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Beginner Gardening: Clueless about rosebush pruning!

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Forum: Beginner GardeningReplies: 5, Views: 60
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Yonkers, NY
(Zone 7a)

May 7, 2013
7:51 AM

Post #9511690

Hi - I'm a 3rd generation NYC apartment dweller, so please forgive my ignorance. I just bought a house in the burbs and have a backyard that has several trees, flowers and shrubs planted in it. I don't know anything about gardening, so I've just started reading up and I really want to learn as much as I can. Anyhow, there's a rosebush that I'm guessing has been around for quite awhile, with a peach tree right behind it, and some other shrub/tree next to it. The rosebush looks really wild to me and I don't know where to start trimming. Some of the vines on it extend up into the peach tree, and they must be at least 15 feet long! If anyone can give me any tips on how much of this bush I should trim, and if this type of rose should be given a trellis/support, etc...any info would be appreciated! I took a pretty bad picture of it, but it should give you an idea. Thanks!! :-)

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(Zone 7a)

May 7, 2013
2:08 PM

Post #9512145

Roses are very forgiving of severe pruning. They can be cut almost to the ground and be the better for it. Has it flowered for you yet?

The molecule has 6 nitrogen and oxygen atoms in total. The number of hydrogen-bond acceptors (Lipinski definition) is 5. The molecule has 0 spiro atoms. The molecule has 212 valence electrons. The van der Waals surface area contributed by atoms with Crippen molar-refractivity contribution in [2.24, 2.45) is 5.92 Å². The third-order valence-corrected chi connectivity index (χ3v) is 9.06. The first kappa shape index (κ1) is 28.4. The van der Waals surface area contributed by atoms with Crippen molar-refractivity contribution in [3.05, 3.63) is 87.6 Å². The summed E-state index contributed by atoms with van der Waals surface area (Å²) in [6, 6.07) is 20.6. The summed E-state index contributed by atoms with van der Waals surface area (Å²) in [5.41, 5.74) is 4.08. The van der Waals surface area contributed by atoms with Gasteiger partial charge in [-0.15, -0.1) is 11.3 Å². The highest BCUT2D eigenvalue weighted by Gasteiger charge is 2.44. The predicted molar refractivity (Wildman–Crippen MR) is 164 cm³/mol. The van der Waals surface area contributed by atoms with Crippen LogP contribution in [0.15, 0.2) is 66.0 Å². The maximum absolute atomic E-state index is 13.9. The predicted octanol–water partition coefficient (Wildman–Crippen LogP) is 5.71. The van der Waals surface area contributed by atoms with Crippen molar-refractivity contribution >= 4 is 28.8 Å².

Also, welcome to Daves and congrats on the new home!
Houston Heights, TX
(Zone 9a)

May 7, 2013
2:24 PM

Post #9512168

go to and look at the videos of pruning roses. It has how to prune 3 different types of roses. It sounds like you have a climbing rose.



(Zone 7a)

May 7, 2013
2:25 PM

Post #9512169

Looks like climbing rose to me, too. I should have said.
Contra Costa County, CA
(Zone 9b)

May 7, 2013
6:33 PM

Post #9512483

Roses are often grafted.
This means that a type of rose that grows nice flowers is grown on top of a rose that has a strong root system.

The root system can also grow branches, and often they will look like a climbing rose.
I am not saying this is what has happened to your rose, but it is a possibility.

Go ahead and cut away the parts that are too tall.
If it is growing with a lot of arching branches, then it highly likely is a climbing rose, and will need some support.

If the branches are growing from under the ground, then it might be the rootstock growing.
These can have nice flowers, often they are red, and do not have as many petals as more formal roses.
When you see flowers, take a picture and post it here.
Yonkers, NY
(Zone 7a)

May 8, 2013
7:23 AM

Post #9513110

I'll check those videos! thanks everyone for the helpful comments :-)

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